After a long, hot Balkans’ summer, November sees the start of autumn and the end of our project to encourage migrants and refugees to play cricket. The Serbian Cricket Federation has been organising the “Cricket for Migrants” project on behalf of the Republic of Serbia’s Commissariat for Refugees and Migration (KIRS). Just like the first project, which ended in July, we concluded our work with two tournaments; an one outdoor tournament in the refugee camp in Obrenovac, the other an indoor tournament in Krnjača.
The tournament held on November 9th gathered around 40 participants, divided in to three teams: Pashtun Kings, Punjabi Kings and Peshavar Pakistani. The teams comprised of players from Afghanistan and Pakistan, where the majority of the refugees and migrants who have remained in Serbia are from. Before the tournament began a part of the consignment sent by the Lord’s Taverners was donated to the deputy manager of the Obrenovac camp, Mr. Saša Gavašov.
The donated kit was put to the test during the first match between Peshawar Pakistani and Pashtun Kings. Due to the late start and bad weather the match was late and had to be reduced to 6 overs a side. Peshawar won the toss and opted to bat, which turned out to be a good decision. The opening partnership of Janat (14*) with Asim (9) and then the number 3, Javed (12*), managed to put a quickfire 40 runs on the scoreboard. Peshawar also possessed a strong bowling attack, thus reducing the opponents to a meagre 21 runs.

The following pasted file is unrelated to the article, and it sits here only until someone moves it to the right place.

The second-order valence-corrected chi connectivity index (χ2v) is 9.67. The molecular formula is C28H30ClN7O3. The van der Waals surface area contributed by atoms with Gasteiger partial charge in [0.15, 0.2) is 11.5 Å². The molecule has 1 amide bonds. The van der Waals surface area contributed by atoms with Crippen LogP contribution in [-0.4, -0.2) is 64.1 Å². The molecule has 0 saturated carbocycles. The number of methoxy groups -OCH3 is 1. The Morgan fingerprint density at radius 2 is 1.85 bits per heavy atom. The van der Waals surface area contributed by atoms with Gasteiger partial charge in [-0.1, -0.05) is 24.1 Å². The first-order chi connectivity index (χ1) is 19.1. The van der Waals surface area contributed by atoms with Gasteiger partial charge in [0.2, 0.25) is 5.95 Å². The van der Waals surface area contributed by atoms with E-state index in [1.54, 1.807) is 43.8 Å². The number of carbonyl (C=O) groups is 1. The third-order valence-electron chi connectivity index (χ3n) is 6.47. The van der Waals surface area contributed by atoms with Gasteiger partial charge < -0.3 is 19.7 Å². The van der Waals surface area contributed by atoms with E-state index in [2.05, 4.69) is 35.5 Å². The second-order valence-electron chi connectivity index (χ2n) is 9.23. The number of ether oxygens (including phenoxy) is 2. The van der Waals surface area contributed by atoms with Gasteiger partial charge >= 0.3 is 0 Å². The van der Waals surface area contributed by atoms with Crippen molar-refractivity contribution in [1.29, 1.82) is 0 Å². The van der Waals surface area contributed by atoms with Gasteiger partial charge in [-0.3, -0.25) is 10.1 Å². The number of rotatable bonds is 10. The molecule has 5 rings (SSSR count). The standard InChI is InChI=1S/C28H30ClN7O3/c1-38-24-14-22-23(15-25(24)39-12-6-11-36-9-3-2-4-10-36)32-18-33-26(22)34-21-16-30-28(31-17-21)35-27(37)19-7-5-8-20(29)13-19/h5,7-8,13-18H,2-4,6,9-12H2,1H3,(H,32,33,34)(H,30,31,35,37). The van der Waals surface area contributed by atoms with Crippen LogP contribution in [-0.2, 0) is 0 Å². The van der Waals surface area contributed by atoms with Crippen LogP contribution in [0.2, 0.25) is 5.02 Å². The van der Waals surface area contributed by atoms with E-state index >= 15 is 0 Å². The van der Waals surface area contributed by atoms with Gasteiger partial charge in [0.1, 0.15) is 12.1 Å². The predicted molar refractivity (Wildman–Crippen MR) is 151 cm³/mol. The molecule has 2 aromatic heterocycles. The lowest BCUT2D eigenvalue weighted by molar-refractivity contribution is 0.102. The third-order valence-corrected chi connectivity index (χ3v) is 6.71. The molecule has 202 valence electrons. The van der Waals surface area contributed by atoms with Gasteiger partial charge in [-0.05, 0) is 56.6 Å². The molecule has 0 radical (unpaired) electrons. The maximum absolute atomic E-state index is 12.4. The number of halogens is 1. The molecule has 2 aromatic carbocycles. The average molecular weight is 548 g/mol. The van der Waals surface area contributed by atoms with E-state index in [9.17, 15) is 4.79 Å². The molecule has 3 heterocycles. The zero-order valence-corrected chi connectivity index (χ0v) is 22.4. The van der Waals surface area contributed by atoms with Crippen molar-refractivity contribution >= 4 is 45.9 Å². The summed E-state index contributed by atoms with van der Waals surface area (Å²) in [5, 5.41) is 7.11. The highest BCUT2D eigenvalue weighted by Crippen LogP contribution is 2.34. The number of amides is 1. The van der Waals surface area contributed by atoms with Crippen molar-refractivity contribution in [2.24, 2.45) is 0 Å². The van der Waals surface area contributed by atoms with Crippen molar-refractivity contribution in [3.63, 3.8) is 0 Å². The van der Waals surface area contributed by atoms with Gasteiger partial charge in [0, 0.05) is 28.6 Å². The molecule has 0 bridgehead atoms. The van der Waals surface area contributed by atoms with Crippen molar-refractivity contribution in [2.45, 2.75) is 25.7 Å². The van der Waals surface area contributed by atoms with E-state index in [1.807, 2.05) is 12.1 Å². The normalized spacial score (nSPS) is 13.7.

In the second match, Pashtun Kings managed to save the day with a win over Pakistan Kings. Jamil scored an impressive 35* for the unreachable total of 42 runs. Pashtun Kings dominated the second innings as well, with the man of the tournament Salim taking 3 quick wickets, leading Pashtun to a 20 run win.
Apart from the representatives of SCS and KIRS , the tournament was attended by a radio crew from the BBC, the Serbian NGO Miksalište and the Oxfam foundation.
The SCF would like to thank both KIRS and Lord’s Taverners for supporting this important project, which has made a big difference to a lot of young men who would otherwise have struggled with the realities of their daily lives.